Date: Sunday, October 21, 2018
Session Type: ACR/ARHP Combined Abstract Session
Session Time: 9:00AM-11:00AM
The global uptake of digital health technologies in rehabilitation is increasing, but their effectiveness warrants further investigation. We aim to evaluate the effects of digital solutions used in musculoskeletal rehabilitation for people who underwent orthopaedic surgeries.
Six databases were searched from the earliest records to October 2017. Eligible studies were randomised controlled trials (RCT) that investigated the effectiveness of disruptive digital technology-based intervention, solo or in combination with other interventions, compared with a control group for people who underwent elective total knee/hip replacement (TKR/THR) or lumbar spinal surgeries. Two researchers independently reviewed the studies as per the Cochrane methodology for the systematic literature review. Study quality was assessed using the Physiotherapy Evidence Database (PEDro) scale (0-10). Trials deemed clinically homogeneous were grouped in meta-analyses. Meta-analyses were performed using random-effects model, and results expressed as mean differences (MD), or standardised MDs (SMD) with 95% confidence interval (CI). The primary outcomes included visual analogue scale (VAS) for pain and functional assessments: the timed up-and-go (TUG) and 6-minute walk test (6MWT).
We identified 19 eligible RCTs with 15 trials (n=1706) for people who underwent TKR, 3 trials (n=383) for THR and 1 (n=60) for lumbar discectomy. There were 3 types of digital rehabilitation interventions involved in this review: telerehabilitation relying on either telephone counselling (8 trials, n=1130) or videoconferencing (4 trials, n=384), game-based therapy (5 trials, n=308) and software (3 trials, n=327). Seven studies were rated as good quality (a PEDro score of 7 or greater).
The pooled analysis of VAS pain data included 5 trials (n=438) assessing post TKR rehabilitation and 1 trial (n=60) assessing post lumbar discectomy rehabilitation. The results showed that, compared to usual care, disruptive technology-based interventions are more effective in reducing pain (MD = -0.19; 95% CI: -0.35, -0.02) for people undergoing TKR. Results of TUG were available from 2 trials (n=207) assessing post TKR rehabilitation and 1 trial (n=72) in THR. Compared to usual care, the intervention showed significant effects in TUG for people who underwent TKR (MD: -7.03; 95% CI: -11.18, -2.88). Pooled estimates from 2 trials (n=258) for people undergoing TKR showed the digital-enabled rehabilitation was not superior to usual care in the 6MWT (MD: -29.36; 95% CI: -65.71, 6.99).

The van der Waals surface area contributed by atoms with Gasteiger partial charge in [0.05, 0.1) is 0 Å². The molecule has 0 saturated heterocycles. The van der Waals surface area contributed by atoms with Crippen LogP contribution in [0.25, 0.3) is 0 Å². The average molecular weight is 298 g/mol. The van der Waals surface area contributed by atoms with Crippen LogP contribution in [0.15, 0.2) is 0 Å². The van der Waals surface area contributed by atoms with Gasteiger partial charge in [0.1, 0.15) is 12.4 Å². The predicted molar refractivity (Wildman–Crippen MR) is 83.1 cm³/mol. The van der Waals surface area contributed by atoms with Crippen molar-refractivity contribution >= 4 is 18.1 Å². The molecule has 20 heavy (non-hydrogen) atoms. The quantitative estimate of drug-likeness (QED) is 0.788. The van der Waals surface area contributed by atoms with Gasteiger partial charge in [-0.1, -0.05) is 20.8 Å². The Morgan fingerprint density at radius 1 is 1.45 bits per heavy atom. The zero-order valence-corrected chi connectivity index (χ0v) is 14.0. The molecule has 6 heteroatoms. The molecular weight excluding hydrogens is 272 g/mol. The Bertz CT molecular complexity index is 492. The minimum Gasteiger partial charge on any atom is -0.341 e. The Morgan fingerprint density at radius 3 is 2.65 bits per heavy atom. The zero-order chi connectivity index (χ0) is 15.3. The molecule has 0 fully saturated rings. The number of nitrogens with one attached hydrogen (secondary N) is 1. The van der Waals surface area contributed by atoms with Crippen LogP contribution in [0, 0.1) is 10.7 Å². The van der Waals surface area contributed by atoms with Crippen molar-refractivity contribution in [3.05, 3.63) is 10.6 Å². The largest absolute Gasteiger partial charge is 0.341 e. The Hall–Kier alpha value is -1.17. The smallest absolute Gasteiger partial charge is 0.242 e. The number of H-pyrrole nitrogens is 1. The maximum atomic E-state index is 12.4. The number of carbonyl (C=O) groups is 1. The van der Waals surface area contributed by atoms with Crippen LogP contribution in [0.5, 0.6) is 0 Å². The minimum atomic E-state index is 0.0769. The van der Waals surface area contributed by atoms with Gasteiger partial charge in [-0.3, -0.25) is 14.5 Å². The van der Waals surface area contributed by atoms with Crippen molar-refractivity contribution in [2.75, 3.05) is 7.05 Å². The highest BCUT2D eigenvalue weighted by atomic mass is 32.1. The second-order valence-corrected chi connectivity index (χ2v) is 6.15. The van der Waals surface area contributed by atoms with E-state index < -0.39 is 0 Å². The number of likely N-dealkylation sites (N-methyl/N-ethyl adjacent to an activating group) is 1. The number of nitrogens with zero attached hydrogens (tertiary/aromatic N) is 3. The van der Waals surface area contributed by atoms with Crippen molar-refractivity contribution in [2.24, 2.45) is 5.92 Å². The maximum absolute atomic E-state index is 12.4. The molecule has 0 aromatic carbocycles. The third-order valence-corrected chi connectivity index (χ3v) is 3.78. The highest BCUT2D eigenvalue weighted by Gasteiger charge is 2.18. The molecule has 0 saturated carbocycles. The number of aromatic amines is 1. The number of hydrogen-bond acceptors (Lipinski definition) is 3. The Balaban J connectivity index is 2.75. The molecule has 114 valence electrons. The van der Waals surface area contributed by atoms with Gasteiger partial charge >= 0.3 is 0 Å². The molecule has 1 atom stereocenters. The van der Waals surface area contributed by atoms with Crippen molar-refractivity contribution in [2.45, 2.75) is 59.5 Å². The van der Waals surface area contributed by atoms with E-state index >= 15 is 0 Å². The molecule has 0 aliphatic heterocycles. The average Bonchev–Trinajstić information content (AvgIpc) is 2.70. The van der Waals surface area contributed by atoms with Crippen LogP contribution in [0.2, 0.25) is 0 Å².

Three trials for people who underwent TKR investigated patient compliance via exercise diaries, leaving inconclusive results. No difference in rates of hospital readmissions or treatment-related adverse events were observed.
Conclusion: There is moderate quality evidence that current digital-enabled rehabilitation shows small but significant effects over usual rehabilitation in reducing pain and improving mobility post TKR. No evidence was observed for people undergoing THR or lumbar spinal surgery rehabilitation. Digital rehabilitation is technically feasible, well-accepted and can be used safely in people undergoing musculoskeletal surgeries.
To cite this abstract in AMA style:Wang X, Ferreira M, Hunter DJ, Vesentini G, Pozzobon D. Digital Disruptive Technology for Rehabilitation Following Elective Surgery for Low Back Pain, Knee and Hip Osteoarthritis: A Systematic Review and Meta-Analysis [abstract]. Arthritis Rheumatol. 2018; 70 (suppl 10). https://acrabstracts.org/abstract/digital-disruptive-technology-for-rehabilitation-following-elective-surgery-for-low-back-pain-knee-and-hip-osteoarthritis-a-systematic-review-and-meta-analysis/. Accessed June 15, 2021.
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